The members of the CCCA do great work in keeping the cars and their stories alive. So again, I will say that the cars in the club are exclusive, but not the membership. I know a good number of people, including one of the greatest auto historians of all time, who don't own a classic car, but are long time members. I have been to a lot of events where I couldn't take one of my cars, but I still enjoyed the event a lot, so I would really encourage you to rejoin the club and give it a try. I had great fun riding with other people in interesting Classics when I went to events without a car. People were always happy to give me a lift on a tour or to a dinner. I think you will find that the club has changed and it is for the better. Maybe you should apply for classic status for your "borderline" car - perhaps the committee is just waiting for someone to bring that series up.

That said, the CCCA isn't the AACA (which is all inclusive as long as the vehicle is 25 years old), and I hope it never will be. I belong to both, and I think both are great organizations, but I think a club for the really special cars is appropriate, and I like to see, read about and hang out with people who like cars of this type from this era. To me it is magical. I like other types of cars too, but they just aren't the same, and I like to have one place that is just for the "Classics". There are clubs for all types of cars, and to be honest most are somewhat exclusive since they are single marque clubs, or just for race cars or sports cars or "cruisers" and they all have their own rules that define them. I think that the CCCA is pretty close with the core list of cars as things are, and I also think that current and future boards will expand its base slowly and carefully, but I don't think that should deter anyone from joining that likes the fine and exclusive cars from 1925 to 1948. So Buicksplus, think it over and maybe try the CCCA for a year again. You or any other potential members might make some new friends and see some great cars.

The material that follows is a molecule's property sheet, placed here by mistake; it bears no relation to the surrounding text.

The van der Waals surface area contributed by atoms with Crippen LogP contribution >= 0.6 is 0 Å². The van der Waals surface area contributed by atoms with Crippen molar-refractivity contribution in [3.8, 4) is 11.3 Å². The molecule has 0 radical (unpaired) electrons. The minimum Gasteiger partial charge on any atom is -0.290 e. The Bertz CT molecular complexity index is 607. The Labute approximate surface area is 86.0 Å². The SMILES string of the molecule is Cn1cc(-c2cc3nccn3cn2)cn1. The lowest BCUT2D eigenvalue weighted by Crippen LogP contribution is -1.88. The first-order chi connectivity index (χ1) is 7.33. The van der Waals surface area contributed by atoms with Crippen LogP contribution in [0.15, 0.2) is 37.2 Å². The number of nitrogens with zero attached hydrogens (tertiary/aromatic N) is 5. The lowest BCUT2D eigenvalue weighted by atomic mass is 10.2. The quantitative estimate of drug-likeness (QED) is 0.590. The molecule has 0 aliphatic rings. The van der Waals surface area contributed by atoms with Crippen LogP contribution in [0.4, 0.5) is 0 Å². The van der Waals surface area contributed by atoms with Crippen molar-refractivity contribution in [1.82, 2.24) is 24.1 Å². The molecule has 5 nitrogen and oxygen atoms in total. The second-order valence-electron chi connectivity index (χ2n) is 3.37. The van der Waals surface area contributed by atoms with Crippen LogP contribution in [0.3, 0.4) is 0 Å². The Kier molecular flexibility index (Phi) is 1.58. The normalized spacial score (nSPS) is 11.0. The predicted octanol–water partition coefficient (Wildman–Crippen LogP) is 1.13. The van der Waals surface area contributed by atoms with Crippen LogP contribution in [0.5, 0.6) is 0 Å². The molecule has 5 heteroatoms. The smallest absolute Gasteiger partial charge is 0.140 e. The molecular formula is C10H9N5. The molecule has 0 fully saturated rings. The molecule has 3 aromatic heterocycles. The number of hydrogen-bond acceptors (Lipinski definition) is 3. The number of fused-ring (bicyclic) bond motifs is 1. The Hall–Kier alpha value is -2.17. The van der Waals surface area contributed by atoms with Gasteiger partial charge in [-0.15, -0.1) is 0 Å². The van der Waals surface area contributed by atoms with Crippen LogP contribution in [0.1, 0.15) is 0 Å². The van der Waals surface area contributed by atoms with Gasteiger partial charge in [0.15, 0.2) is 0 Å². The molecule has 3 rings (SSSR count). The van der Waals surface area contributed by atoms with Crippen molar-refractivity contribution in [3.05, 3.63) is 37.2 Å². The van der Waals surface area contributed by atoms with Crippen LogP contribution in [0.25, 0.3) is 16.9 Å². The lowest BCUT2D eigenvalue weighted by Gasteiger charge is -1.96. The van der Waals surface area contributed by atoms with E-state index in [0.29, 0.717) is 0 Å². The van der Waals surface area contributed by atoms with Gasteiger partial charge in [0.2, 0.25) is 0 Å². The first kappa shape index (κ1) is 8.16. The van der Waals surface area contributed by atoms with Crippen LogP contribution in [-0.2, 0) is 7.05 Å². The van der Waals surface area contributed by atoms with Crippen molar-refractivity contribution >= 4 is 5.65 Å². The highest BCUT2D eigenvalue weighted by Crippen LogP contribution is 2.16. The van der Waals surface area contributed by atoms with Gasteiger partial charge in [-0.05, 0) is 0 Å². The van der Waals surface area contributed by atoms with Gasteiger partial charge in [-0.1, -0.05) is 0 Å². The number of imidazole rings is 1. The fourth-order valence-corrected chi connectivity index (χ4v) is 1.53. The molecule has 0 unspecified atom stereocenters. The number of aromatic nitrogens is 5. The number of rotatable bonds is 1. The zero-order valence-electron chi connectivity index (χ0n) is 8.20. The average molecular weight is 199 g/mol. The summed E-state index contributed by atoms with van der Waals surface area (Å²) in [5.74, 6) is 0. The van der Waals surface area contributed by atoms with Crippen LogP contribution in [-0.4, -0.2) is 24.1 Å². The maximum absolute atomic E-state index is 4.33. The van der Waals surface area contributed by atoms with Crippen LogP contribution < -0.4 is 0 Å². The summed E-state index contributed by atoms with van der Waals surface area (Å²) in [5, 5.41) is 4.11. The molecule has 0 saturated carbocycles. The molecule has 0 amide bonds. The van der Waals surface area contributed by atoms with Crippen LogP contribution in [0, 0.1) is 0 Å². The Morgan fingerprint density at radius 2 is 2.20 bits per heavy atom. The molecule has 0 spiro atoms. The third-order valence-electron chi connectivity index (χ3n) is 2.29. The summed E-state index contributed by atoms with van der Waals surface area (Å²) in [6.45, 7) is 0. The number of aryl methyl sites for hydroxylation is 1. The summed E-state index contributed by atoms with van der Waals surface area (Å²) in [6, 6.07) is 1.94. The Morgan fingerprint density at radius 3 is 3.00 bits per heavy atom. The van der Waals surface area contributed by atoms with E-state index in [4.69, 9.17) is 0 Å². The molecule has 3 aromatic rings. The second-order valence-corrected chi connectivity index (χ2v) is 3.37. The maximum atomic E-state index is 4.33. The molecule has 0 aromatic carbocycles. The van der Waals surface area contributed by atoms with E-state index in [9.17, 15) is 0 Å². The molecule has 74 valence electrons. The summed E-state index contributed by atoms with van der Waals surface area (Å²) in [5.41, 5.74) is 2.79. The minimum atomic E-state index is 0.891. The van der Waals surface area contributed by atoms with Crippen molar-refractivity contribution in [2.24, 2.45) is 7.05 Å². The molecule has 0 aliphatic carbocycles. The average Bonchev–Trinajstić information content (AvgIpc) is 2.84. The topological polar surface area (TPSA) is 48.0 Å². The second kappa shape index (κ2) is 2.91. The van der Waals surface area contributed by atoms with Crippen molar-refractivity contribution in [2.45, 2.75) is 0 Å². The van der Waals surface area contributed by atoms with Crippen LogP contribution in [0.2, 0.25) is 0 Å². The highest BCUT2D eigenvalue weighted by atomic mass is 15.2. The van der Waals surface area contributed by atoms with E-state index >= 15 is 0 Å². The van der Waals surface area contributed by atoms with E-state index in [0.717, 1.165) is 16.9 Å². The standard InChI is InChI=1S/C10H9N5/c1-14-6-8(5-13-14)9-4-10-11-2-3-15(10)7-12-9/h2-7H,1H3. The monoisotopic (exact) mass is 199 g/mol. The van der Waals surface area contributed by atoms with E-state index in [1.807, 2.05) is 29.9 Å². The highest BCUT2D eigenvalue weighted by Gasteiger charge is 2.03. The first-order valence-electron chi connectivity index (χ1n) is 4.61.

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Dave:

The 1934 LaSalle was rejected by the classification committee when I was in the club. CCCA passed over the 80 series Buicks, even though they are essentially the same as the "1940 Limited 80" which is a Classic.

Other borderline classics might be all of the Lincoln Zephyrs, all Chrysler Imperials, and all previously excluded Cadillacs. I never had much problem with 6 cylinder Auburns either. Packard 120? Sure, it's a relatively cheap production car but fine and unusual these days.

Based on past history, any member proposing to include these series would be wasting their time. I think most of these cars have been proposed and rejected before.

I know that none of these cars are comparable to the big classics like senior Packard 12's, Pierce Arrows or Cad 16's. But they compare fairly well with the entry level end of the spectrum that has populated the CCCA list for years.

Real post war classics? Wouldn't that be fun!

I can't tell CCCA how to run its classification committee. I am only saying how the direction the club was going led me to not renew my membership. Who knows, maybe many other members joined for the same reasons I left.

Merry Christmas!

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How the demographics have changed. The CCCA was founded by and originally comprised largely of college educated professionals with a sense of humor who shared an interest in automobiles from a clearly defined classic era, 1925 through 1942, with postwar examples allowed so long as they were carryovers from the prewar era.

Now we have people shouting "Wake up" and branding those with an interest in CCCA Classics "geezers," even as they wish to join. This is tantamount to urging the Shakespeare festival to include the work of modern playwrights, or a classical music station to play rock, country or hip hop.

Similarly, there already exist wonderful organizations for the enjoyment of Lincoln Zephyrs, junior Packards, 1934-40 LaSalles, as well as postwar Chrysler Town & Countries, Dual Ghias, Cadillac Eldorados, Bentley Continentals, et al: the AACA, the Contemporary Historical Vehical Association, and the Milestone Car Society, among others.

Why the interest in glomming onto the word "classic?" It won't make your already interesting old car worth anymore. In fact, there are any number of Fords worth vastly more than many CCCA Classics.

There are clubs for every car already, without diluting the concept of a CCCA Classic.

If you want to enjoy Edward Albee or Susan Sontag theater, you don't come to a Shakespeare festival. If you want to listen to jazz, folk or rock, you don't tune in a classical station. If you're a WWII buff, you don't curse Civil War reenacters for not allowing your Jeep on their field.

Why is the above so difficult for so many people to grasp?

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You nailed it, Su8overdrive.

But hey, if a 1941 T&C with a six-banger that sold for essentially the same as a Lincoln-Zephyr can get in, I want in too! wink.gif

(Just kidding -- I was at the Gilmore Museum a couple years ago when the CCCA hosted the Lincoln-Zephyr Owner's Club, and as much as I love my coupe, it is simply not of the same style or mindset as the Full Classics.)